Welcome to Blue Cotton Memory: the faith, love and politics of raising boys to men. The title Blue Cotton Memory comes from a poem I wrote: Quilt Me A Blue Cotton Memory. The content of this site contains discussion of information that gave me confidence as a mother, taught me to appreciate and value the differences of my sons, to more effectively nuture their development, and help them find their purpose in life. Here you’ll find homespun stories that provide laughter, insight into raising sons, solution options for challenges faced on both mothers and sons in and outside that relationship, and maybe just an echo of your own experience. Sometimes those echoes not only comfort but encourage. I am Blue Cotton Mom. . .
quilt me a blue cotton memory
sunshine and shadow
brittle figure in blue cotton wave you
your age-spotted hands and catch the latch
as companionship swings storm doors shut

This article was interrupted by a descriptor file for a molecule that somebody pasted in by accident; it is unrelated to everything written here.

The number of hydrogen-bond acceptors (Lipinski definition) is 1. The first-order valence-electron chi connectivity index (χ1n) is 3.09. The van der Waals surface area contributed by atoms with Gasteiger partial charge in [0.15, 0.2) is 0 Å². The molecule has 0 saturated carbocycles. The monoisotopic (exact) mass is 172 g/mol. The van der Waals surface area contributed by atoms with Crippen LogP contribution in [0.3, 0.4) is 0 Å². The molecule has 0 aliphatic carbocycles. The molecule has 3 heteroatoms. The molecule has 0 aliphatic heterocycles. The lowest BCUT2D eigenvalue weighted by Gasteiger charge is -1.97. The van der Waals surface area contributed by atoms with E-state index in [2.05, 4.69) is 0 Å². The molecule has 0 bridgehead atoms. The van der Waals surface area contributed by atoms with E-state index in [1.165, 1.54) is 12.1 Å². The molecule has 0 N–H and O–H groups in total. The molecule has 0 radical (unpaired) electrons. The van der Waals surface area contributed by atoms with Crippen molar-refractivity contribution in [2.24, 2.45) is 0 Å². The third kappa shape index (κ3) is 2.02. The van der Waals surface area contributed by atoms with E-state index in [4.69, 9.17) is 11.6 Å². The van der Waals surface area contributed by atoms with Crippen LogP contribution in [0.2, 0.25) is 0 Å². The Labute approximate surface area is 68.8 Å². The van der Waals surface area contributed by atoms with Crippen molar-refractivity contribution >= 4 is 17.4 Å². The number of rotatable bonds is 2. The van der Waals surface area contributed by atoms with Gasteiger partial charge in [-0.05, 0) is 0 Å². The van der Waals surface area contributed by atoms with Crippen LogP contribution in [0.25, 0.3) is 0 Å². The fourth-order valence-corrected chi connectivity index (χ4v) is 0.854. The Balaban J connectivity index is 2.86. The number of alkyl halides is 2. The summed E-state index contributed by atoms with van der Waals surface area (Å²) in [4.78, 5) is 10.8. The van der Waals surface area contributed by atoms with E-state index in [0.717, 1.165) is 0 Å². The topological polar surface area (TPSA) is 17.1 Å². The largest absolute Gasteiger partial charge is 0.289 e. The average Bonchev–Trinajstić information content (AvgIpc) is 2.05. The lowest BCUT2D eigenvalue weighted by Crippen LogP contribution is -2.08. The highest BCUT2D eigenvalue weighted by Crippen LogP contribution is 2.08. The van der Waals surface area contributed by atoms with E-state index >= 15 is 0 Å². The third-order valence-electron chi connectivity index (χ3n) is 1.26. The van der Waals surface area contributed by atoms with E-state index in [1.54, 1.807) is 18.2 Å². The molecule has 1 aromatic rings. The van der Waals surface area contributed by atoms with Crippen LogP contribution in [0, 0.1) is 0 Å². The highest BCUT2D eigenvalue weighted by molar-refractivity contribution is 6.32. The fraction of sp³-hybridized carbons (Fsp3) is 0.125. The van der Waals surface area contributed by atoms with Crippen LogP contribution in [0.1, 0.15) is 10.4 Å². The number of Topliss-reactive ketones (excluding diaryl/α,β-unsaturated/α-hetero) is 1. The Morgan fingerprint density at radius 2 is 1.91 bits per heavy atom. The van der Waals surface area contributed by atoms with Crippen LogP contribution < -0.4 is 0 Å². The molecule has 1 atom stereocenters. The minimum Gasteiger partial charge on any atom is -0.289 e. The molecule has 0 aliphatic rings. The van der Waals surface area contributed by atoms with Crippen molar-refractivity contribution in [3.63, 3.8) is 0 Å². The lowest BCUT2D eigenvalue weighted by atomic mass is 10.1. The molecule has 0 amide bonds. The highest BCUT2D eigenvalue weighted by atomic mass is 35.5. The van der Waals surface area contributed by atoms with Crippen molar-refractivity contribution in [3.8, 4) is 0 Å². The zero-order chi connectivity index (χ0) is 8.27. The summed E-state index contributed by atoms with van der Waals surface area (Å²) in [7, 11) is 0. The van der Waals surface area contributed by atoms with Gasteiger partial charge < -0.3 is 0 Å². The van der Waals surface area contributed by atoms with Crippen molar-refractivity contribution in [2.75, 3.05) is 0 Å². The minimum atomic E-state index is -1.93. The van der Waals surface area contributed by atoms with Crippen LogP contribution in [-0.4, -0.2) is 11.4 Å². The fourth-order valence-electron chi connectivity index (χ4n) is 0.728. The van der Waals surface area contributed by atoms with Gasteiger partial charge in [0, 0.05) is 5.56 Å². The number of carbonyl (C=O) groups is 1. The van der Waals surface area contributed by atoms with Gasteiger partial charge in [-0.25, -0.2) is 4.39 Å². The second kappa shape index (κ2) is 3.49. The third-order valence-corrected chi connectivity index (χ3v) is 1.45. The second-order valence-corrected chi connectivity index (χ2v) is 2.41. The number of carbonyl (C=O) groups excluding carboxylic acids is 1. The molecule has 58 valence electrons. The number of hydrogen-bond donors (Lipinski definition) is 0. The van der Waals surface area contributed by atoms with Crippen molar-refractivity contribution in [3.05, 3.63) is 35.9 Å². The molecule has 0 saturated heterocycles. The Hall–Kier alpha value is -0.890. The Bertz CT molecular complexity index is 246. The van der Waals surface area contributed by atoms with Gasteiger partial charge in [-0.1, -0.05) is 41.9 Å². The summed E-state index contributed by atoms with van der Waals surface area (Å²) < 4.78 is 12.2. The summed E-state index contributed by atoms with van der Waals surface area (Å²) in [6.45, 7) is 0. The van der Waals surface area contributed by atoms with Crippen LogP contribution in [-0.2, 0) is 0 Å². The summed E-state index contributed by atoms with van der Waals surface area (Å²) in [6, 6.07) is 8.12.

and alone in your home where Madame Alexander
dolls breathed in cradle kin’s imagination
seasons circle the pin oak, aging,
cockscomb and currants
blue cotton woman rock you before the hearth’s
red hot coals flashing the past, as aching finger
bones dance patterns on silk-bordered crazy quilt
and green eyes focus on China dolls waltzing
past midnight, sighing drops of love,
spinning bolts of dreams, heaving, fighting
the birth of loneliness.
storm door, speckled silver and rust, groans, sighs
on its hinges and filigree shield shakes
as the door swings back, swings forth
to an old woman’s childhood until the white sheet covers.
the storm door slaps shut.
blue cotton woman soars.
basket of scraps
nobody is left to catch the latch.
Childhood’s home stands empty
but for bolts and drops of blue cotton spirit.
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